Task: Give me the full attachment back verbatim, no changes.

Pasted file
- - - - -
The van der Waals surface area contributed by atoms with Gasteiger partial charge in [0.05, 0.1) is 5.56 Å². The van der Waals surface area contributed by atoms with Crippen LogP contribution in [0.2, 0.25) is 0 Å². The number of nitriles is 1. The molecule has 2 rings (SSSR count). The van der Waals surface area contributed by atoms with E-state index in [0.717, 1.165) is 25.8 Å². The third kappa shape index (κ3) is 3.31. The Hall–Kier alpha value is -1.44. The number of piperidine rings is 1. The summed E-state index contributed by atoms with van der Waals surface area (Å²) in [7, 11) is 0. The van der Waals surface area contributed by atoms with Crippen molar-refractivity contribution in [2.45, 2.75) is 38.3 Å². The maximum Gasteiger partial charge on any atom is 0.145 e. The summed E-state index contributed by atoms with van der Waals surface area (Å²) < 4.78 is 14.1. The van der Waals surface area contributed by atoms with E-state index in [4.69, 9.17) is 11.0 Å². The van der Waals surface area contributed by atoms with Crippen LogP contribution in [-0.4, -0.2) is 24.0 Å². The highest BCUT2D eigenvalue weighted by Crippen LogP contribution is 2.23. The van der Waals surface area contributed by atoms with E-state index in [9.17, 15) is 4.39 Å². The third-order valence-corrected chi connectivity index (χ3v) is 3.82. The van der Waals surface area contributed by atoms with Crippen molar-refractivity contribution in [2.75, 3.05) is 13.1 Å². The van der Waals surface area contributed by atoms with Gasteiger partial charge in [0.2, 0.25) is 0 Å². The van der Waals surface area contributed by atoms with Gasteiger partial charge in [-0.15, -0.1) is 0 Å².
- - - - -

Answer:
The van der Waals surface area contributed by atoms with Gasteiger partial charge in [0.05, 0.1) is 5.56 Å². The van der Waals surface area contributed by atoms with Crippen LogP contribution in [0.2, 0.25) is 0 Å². The number of nitriles is 1. The molecule has 2 rings (SSSR count). The van der Waals surface area contributed by atoms with E-state index in [0.717, 1.165) is 25.8 Å². The third kappa shape index (κ3) is 3.31. The Hall–Kier alpha value is -1.44. The number of piperidine rings is 1. The summed E-state index contributed by atoms with van der Waals surface area (Å²) in [7, 11) is 0. The van der Waals surface area contributed by atoms with Crippen molar-refractivity contribution in [2.45, 2.75) is 38.3 Å². The maximum Gasteiger partial charge on any atom is 0.145 e. The summed E-state index contributed by atoms with van der Waals surface area (Å²) < 4.78 is 14.1. The van der Waals surface area contributed by atoms with E-state index in [4.69, 9.17) is 11.0 Å². The van der Waals surface area contributed by atoms with Crippen LogP contribution in [-0.4, -0.2) is 24.0 Å². The highest BCUT2D eigenvalue weighted by Crippen LogP contribution is 2.23. The van der Waals surface area contributed by atoms with E-state index in [9.17, 15) is 4.39 Å². The third-order valence-corrected chi connectivity index (χ3v) is 3.82. The van der Waals surface area contributed by atoms with Crippen molar-refractivity contribution in [2.75, 3.05) is 13.1 Å². The van der Waals surface area contributed by atoms with Gasteiger partial charge in [0.2, 0.25) is 0 Å². The van der Waals surface area contributed by atoms with Gasteiger partial charge in [-0.15, -0.1) is 0 Å².